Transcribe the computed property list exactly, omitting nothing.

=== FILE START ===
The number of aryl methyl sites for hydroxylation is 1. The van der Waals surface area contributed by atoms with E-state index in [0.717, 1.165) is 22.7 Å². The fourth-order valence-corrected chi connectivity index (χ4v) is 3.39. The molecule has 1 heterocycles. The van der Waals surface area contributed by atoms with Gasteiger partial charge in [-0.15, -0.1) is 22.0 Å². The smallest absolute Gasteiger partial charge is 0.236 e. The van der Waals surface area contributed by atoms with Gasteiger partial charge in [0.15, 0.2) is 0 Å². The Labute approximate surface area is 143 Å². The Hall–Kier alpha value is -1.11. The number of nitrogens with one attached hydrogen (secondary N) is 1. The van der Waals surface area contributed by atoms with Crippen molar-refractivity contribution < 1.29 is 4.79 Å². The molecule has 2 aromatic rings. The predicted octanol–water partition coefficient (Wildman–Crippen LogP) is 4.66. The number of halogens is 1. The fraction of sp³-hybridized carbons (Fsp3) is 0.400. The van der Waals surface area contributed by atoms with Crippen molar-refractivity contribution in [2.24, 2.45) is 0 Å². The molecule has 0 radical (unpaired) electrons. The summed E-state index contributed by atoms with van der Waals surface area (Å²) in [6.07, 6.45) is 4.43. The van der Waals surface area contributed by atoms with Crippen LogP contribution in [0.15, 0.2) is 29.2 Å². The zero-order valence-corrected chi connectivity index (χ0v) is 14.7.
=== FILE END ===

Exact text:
The number of aryl methyl sites for hydroxylation is 1. The van der Waals surface area contributed by atoms with E-state index in [0.717, 1.165) is 22.7 Å². The fourth-order valence-corrected chi connectivity index (χ4v) is 3.39. The molecule has 1 heterocycles. The van der Waals surface area contributed by atoms with Gasteiger partial charge in [-0.15, -0.1) is 22.0 Å². The smallest absolute Gasteiger partial charge is 0.236 e. The van der Waals surface area contributed by atoms with Gasteiger partial charge in [0.15, 0.2) is 0 Å². The Labute approximate surface area is 143 Å². The Hall–Kier alpha value is -1.11. The number of nitrogens with one attached hydrogen (secondary N) is 1. The van der Waals surface area contributed by atoms with Crippen molar-refractivity contribution < 1.29 is 4.79 Å². The molecule has 2 aromatic rings. The predicted octanol–water partition coefficient (Wildman–Crippen LogP) is 4.66. The number of halogens is 1. The fraction of sp³-hybridized carbons (Fsp3) is 0.400. The van der Waals surface area contributed by atoms with Crippen molar-refractivity contribution in [2.24, 2.45) is 0 Å². The molecule has 0 radical (unpaired) electrons. The summed E-state index contributed by atoms with van der Waals surface area (Å²) in [6.07, 6.45) is 4.43. The van der Waals surface area contributed by atoms with Crippen LogP contribution in [0.15, 0.2) is 29.2 Å². The zero-order valence-corrected chi connectivity index (χ0v) is 14.7.